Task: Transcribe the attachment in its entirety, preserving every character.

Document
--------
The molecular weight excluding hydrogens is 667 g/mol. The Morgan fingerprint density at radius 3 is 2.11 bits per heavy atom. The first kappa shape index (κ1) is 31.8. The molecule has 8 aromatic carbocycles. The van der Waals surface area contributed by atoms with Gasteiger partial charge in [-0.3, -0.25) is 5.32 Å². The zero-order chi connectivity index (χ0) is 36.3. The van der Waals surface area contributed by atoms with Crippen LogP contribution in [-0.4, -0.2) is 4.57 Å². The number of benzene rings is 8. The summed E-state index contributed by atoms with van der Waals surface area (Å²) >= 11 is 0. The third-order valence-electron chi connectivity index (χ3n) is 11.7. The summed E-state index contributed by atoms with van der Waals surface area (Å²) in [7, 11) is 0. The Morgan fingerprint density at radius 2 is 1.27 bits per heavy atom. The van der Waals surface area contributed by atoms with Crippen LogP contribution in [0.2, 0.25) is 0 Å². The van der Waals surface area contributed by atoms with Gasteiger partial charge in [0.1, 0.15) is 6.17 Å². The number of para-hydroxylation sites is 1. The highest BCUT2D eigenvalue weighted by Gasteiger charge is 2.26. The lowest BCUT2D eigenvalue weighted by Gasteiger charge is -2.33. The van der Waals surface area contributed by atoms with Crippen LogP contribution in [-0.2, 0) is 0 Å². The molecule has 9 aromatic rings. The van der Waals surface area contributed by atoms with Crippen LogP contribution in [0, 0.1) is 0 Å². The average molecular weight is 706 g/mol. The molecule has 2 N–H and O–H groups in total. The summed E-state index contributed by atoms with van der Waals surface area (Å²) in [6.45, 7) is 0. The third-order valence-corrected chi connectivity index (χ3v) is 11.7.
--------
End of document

The molecular weight excluding hydrogens is 667 g/mol. The Morgan fingerprint density at radius 3 is 2.11 bits per heavy atom. The first kappa shape index (κ1) is 31.8. The molecule has 8 aromatic carbocycles. The van der Waals surface area contributed by atoms with Gasteiger partial charge in [-0.3, -0.25) is 5.32 Å². The zero-order chi connectivity index (χ0) is 36.3. The van der Waals surface area contributed by atoms with Crippen LogP contribution in [-0.4, -0.2) is 4.57 Å². The number of benzene rings is 8. The summed E-state index contributed by atoms with van der Waals surface area (Å²) >= 11 is 0. The third-order valence-electron chi connectivity index (χ3n) is 11.7. The summed E-state index contributed by atoms with van der Waals surface area (Å²) in [7, 11) is 0. The Morgan fingerprint density at radius 2 is 1.27 bits per heavy atom. The van der Waals surface area contributed by atoms with Crippen LogP contribution in [0.2, 0.25) is 0 Å². The van der Waals surface area contributed by atoms with Gasteiger partial charge in [0.1, 0.15) is 6.17 Å². The number of para-hydroxylation sites is 1. The highest BCUT2D eigenvalue weighted by Gasteiger charge is 2.26. The lowest BCUT2D eigenvalue weighted by Gasteiger charge is -2.33. The van der Waals surface area contributed by atoms with Crippen LogP contribution in [-0.2, 0) is 0 Å². The molecule has 9 aromatic rings. The van der Waals surface area contributed by atoms with Crippen LogP contribution in [0, 0.1) is 0 Å². The average molecular weight is 706 g/mol. The molecule has 2 N–H and O–H groups in total. The summed E-state index contributed by atoms with van der Waals surface area (Å²) in [6.45, 7) is 0. The third-order valence-corrected chi connectivity index (χ3v) is 11.7.